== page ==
Sport and Citizenship invited to present PASS project milestones to the EP’s Sport Intergroup
The European Parliament’s Sport Intergroup held an encouraging conference on September 26th, in Brussels. Sport, Health & Nutrition: benefits and risks was divided into two discussions, the first on Promoting an Active Life from an European Perspective and the second on Nutrition, Hydration and Sports: preventing risks and European challenges, both animated by a panel of diverse speakers ranging from EU officials to private corporation representatives and passing by non-governmental organisations. The variety of speakers and attendees alike reflects the next big step sport and physical activity face: fostering cross-sector and cross-network partnerships.
Sport and Citizenship not only attended but also took full part in the first panel, as our Head of European Affairs Maxime Leblanc presented the Promoting Active Cities Throughout Europe Project. Following the success of the near-ending PASS project, Sport and Citizenship’s PACTE project was recently selected for funding under the Erasmus + program. It is intended to be a follow-up of PASS which found that 210 million Europeans are inactive, costing the EU28 80 billion euros each year and sadly, that 66% of local decision makers are unaware of the situation. In this way, PACTE aims to provide thorough insight into European municipalities’ sport policies and practices since, local levels of governing have been detected as an essential starting point.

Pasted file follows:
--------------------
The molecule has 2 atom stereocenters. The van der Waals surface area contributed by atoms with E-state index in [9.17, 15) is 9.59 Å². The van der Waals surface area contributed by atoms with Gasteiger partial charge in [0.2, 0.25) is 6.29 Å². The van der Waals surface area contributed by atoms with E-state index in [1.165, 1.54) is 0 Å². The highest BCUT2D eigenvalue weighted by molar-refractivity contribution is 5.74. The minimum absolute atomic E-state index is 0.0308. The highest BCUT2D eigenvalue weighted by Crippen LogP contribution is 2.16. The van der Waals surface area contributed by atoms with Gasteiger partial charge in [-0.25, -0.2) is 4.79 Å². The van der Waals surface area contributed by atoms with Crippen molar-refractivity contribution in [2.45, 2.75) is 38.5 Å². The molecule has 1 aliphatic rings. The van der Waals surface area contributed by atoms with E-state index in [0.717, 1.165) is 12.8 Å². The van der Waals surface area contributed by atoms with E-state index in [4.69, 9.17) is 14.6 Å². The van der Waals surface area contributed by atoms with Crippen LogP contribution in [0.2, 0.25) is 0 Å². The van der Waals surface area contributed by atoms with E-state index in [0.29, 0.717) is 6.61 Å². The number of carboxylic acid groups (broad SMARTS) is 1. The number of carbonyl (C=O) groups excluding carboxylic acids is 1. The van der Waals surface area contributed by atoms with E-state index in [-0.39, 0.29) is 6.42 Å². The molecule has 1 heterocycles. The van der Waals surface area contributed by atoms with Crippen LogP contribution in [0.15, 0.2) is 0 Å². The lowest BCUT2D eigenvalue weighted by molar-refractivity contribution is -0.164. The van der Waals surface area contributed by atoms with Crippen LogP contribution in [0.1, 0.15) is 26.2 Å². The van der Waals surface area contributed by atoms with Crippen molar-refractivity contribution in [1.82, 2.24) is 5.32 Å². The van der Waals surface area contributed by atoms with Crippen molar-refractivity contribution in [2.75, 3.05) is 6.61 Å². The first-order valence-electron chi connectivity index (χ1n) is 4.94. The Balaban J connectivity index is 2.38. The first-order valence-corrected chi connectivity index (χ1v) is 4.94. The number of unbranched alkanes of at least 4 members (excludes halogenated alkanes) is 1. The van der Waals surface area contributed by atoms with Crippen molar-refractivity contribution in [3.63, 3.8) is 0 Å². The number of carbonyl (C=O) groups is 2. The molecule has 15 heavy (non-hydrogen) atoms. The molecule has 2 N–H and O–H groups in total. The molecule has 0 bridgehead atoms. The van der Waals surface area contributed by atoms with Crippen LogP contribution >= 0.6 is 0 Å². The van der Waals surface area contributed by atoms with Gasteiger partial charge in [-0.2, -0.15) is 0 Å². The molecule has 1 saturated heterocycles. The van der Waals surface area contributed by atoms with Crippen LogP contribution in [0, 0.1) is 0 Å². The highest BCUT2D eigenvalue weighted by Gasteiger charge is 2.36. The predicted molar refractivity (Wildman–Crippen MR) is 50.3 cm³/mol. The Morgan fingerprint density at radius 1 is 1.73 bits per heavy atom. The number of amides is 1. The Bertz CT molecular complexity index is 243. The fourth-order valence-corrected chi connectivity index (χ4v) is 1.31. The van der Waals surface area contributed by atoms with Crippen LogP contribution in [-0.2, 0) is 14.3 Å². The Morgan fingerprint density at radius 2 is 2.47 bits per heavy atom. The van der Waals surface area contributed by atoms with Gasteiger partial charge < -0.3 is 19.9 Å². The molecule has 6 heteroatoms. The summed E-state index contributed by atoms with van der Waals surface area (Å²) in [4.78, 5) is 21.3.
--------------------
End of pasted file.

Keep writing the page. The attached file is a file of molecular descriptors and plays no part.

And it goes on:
Those present agreed the EU is increasingly taking sport and physical activity into account however the Union does not have the power to impose itself on Member States- and neither does it seek to do so. One of the arising issues to face is how to advise Member Sates to promote and facilitate sport in a way that will inspire them to take actions accordingly? It is from this perspective that PACTE has targeted to evaluate, support and inspire local authorities as they have the most direct impact upon their citizens. But as was pointed out, cross-sector projects can be a tricky task to get going- somebody needs to take the initiative and pursue it, and that somebody should be the municipalities of Europe.
To grasp the necessity and urgency of promoting sport, Nike’s Global Community Impact Senior Director Dan Burrows put words on the numbers. More than a third of children in Europe do not meet the World Health Organisation standards of physical activity, making them the least active generation in history.
Later, Richard Bailey the Sport and Health manager of the ICSSPE shared information that was all the more alarming- such as the fact than Physical inactivity today is what Tabaco was a few decades ago resulting in today’s children having a shorter life expectancy than their parents. He equally shared the difference between sport and physical activity as he vouched to promote the latter. Indeed, sport rings with a certain shape of elitism via competition and sole winners, and it has been shown that competitive sports have the strongest correlation to children dropping out from sports. In this way, the need to teach and provide children with healthy meals and quality physical activity within school, was made crystal clear to all for present and future benefits.